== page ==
Japan and Russia intends to solve the problem of disputable territories. On Tuesday the Japanese newspaper the Japan Today reported that the Russian president has suggested to Japanese Prime-Minister Yasuo Fukuda ending all the territorial disputes on the Kuril Islands and has sent him a letter inviting him to come to Russia for discussion.
The Japanese Foreign Ministry reports that the Prime-minister is planning to arrive in Moscow in the end of April or in the beginning of May before or after Fukudo’s visit to German and other European countries. The European tour is regarded as a prelude to the G8 summit this year. At the moment Japan is a holder of the G8 presidency. Mr. Fukuda has claimed he intends to set the territorial issue with Russia on the agenda of the G8 summit, which will take place July 7-9 near Lake Toya in the north Japanese island Hokkaido. In this case the question is to be discussed with a new president of Russia.
Masahiko Komura, the Japanese Foreign Minister, may pay an official visit to Russia in the end of March to prepare the meeting on the high level.
"I now realize well that the president wants to resolve the territorial issue," Fukuda told reporters late on Wednesday. "I would like to proactively work on that."
The territorial dispute over islands Iturup, Kunashir, Shikotan and archipelago Habomai. has prevented the two countries signing a peace deal in the six decades since the WWII ended.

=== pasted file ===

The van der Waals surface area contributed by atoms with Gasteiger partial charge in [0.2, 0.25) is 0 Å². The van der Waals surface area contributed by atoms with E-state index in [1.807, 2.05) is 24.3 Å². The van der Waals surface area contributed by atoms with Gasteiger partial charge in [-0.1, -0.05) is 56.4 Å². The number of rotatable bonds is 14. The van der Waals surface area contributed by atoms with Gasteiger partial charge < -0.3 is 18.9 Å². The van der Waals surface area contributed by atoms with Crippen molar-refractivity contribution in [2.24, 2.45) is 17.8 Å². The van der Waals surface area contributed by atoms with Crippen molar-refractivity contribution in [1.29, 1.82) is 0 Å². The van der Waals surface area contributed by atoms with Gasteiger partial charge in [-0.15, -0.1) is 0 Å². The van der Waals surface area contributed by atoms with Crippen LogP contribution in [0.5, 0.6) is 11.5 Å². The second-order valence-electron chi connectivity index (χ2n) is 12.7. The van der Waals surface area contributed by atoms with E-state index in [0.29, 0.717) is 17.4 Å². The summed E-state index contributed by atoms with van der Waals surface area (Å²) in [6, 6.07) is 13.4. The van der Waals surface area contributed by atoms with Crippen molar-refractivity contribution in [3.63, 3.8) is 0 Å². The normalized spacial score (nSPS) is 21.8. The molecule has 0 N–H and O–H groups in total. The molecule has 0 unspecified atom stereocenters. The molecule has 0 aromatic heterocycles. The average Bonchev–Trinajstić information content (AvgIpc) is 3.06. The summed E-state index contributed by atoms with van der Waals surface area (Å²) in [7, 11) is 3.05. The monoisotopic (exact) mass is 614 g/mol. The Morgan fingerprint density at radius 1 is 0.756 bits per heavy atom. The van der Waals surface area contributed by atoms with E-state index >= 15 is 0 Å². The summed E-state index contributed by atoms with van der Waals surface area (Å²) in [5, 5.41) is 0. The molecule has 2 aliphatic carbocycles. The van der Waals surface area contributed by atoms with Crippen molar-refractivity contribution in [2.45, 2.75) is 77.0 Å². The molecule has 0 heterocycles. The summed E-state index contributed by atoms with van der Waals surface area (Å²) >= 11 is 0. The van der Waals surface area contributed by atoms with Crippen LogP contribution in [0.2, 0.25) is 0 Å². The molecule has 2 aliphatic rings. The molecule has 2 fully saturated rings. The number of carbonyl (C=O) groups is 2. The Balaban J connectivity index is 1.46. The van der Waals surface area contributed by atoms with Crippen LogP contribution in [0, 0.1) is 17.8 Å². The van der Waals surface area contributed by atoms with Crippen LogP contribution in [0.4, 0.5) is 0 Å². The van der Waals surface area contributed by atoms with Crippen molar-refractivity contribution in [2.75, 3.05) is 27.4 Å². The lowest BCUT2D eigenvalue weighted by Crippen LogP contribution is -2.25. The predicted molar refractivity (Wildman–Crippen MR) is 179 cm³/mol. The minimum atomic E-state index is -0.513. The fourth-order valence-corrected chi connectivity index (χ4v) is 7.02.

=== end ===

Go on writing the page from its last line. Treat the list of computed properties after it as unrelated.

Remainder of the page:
"Resolving the Northern Territories issue and concluding a peace treaty is essential to lift Russo-Japanese ties to higher levels," Fukuda told a packed hall in Tokyo to mark Northern Territories Day, an annual rally to remember the loss of the islands.
The Japanese premier considers Russia to be the most important neighbor with which it shares many common problems. That’s why the progress of bilateral relations is among Japan’s priorities. Mr. Komura says this year is to become significant in building Russian- Japanese relations.
The Japanese government means to put more efforts to promote the movement in support of the North Territory return. Usually is comes into a meetings and riot of right-wing campaigners who used to cruise the streets in loudspeaker vans blaring nationalist music and chanting slogans calling for the return of the islands around the Russian embassy in Tokyo on so called Northern Territories Day annually on February 7.
Yesterday a group of Japanese activists dressed in uniform, holding national flags crowded near the Russian embassy read out loud petitions, written in calligraphic handwriting, demanding to return the islands. Some of them cried out ‘Return the North Territories’ and ‘You have occupied illegally our land’. Then right-wing campaigners left their petitions for the Russian embassy. The police guarded the order. No accident happened. According to the Russian embassy about 500 people take park in such meeting from year to year.
The Russian embassy didn’t take any special precautions as relied on the Japanese police. Still Russian children and their parents who study in the embassy school were recommended not to come to school on Tuesday.
The sparsely populated islands in dispute are in the Kuril chain between Japan's northern island of Hokkaido and Russia's far eastern Kamchatka Peninsula, with the closest just 15 km (9 miles) from Hokkaido.
They were seized by the Soviet Union after it declared war on Japan on August 8, 1945, just a week before Japan surrendered, sending about 17,000 Japanese fleeing.